Mercury and Other Mining-Related Contaminants in Ospreys Along the Upper Clark Fork River, Montana, USA

  • Heiko W. Langner
  • Erick Greene
  • Robert Domenech
  • Molly F. Staats


We investigated links between mining-related contaminants in river sediment and their occurrence in nestling ospreys (Pandion haliaetus) in the Clark Fork River Basin, Montana, USA. Blood and feather samples from 111 osprey chicks were collected during 4 years from nests along river sections with greatly different sediment concentrations of arsenic (As), cadmium (Cd), copper (Cu), lead (Pb), zinc (Zn), and mercury (Hg). No significant differences between river sections were found among Zn (3,150 ± 160 μg L−1) and Cd (<5 μg L−1) concentrations in blood. Cu, Pb, and As concentrations in blood were significantly increased in chicks from the most contaminated river sections (mean values of 298, 8.9, and 100 μg L−1, respectively). Cu, Zn, and Pb concentrations increased significantly during a year of above-average river runoff combined with high suspended sediment loads in rivers. Total Hg concentrations in blood and feathers were highly correlated and depended on the geographic locations of the nests. The lowest blood concentrations of Hg were observed in the most upstream river section (mean 151 μg L−1) where total sediment concentrations were increased (0.80 mg kg−1). River sections with intermediate blood concentrations (mean 206 and 303 μg L−1) were associated with low to intermediate sediment concentrations (0.058 and 0.46 mg kg−1). The highest concentrations of Hg in ospreys (mean 548 μg L−1) were observed downstream from a contaminated tributary (1–4 mg kg−1 in sediment). In river sections with lower Hg concentrations in sediment, there was a negative correlation between blood Hg concentration and chick mass, presumably due to high deposition rates into growing feathers. This relationship was absent in sections of high Hg exposure. Osprey blood and feathers are suitable for monitoring Hg in aquatic ecosystems; however, responses of As, Cd, Cu, Pb, and Zn are more subtle.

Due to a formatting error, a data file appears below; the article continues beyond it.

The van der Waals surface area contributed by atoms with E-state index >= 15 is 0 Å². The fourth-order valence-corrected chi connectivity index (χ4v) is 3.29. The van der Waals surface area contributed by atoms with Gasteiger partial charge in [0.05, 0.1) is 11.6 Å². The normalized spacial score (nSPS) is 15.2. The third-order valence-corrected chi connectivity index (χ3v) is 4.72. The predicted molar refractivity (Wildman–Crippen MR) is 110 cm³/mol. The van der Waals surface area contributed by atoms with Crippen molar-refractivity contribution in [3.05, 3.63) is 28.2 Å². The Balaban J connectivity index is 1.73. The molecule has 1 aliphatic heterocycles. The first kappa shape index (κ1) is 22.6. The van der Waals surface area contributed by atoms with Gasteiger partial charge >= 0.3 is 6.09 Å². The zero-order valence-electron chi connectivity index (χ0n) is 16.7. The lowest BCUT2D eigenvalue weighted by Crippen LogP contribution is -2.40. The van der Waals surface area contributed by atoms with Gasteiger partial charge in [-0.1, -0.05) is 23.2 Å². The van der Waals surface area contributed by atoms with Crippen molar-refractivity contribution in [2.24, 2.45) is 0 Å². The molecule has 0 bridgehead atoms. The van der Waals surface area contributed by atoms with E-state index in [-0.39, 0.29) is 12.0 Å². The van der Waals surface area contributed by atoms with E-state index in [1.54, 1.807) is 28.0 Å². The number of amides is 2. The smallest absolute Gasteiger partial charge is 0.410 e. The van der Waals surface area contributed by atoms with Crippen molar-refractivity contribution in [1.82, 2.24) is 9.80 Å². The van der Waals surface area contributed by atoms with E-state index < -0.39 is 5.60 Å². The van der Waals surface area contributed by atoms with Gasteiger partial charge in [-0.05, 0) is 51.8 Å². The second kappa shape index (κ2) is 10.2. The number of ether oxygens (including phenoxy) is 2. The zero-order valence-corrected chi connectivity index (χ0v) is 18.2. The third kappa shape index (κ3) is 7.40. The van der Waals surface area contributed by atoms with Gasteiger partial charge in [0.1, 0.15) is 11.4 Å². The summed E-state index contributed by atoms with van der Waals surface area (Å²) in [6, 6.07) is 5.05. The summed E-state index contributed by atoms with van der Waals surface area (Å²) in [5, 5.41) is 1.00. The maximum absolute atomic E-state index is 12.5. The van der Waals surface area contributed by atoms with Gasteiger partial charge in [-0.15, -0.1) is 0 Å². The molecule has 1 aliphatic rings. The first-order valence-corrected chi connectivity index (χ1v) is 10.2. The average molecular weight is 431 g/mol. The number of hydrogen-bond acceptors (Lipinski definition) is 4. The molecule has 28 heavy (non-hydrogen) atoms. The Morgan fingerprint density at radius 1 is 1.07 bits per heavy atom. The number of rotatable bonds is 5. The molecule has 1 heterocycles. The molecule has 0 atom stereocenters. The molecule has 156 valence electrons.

United States Environmental Protection Agency River Section Feather Sample Tukey Honestly Significant Difference Nest Visit 
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We thank the Montana State Natural Resource Damage Program and the Environmental Biogeochemistry Laboratory at the University of Montana Geosciences Department for partial funding of this research. Special thanks go to Dave Taylor Roofing of Missoula, MT, Sam Milodragovich and Roy Brunner of Northwestern Energy Corporation, and Bart Peterson of Missoula Electric Cooperative for making their boom trucks available. We also thank personnel from Grant-Kohrs Ranch National Historic Site, Atlantic Richfield Company, Tammy Talley, and Riverside Health Care Center, as well as the many private land owners who graciously gave us access to osprey nests. Kate Davis of Raptors of the Rockies, Karen Wagner, and an anonymous donor also helped facilitate this research in various ways. We thank three anonymous reviewers for their thorough and thoughtful comments, which greatly improved an earlier draft of this manuscript.


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Copyright information

© Springer Science+Business Media, LLC 2011

Authors and Affiliations

  • Heiko W. Langner
    • 1
  • Erick Greene
    • 2
  • Robert Domenech
    • 3
  • Molly F. Staats
    • 1
  1. 1.Geosciences DepartmentUniversity of MontanaMissoulaUSA
  2. 2.Division of Biological Sciences and The Wildlife Biology ProgramUniversity of MontanaMissoulaUSA
  3. 3.Raptor View Research InstituteMissoulaUSA

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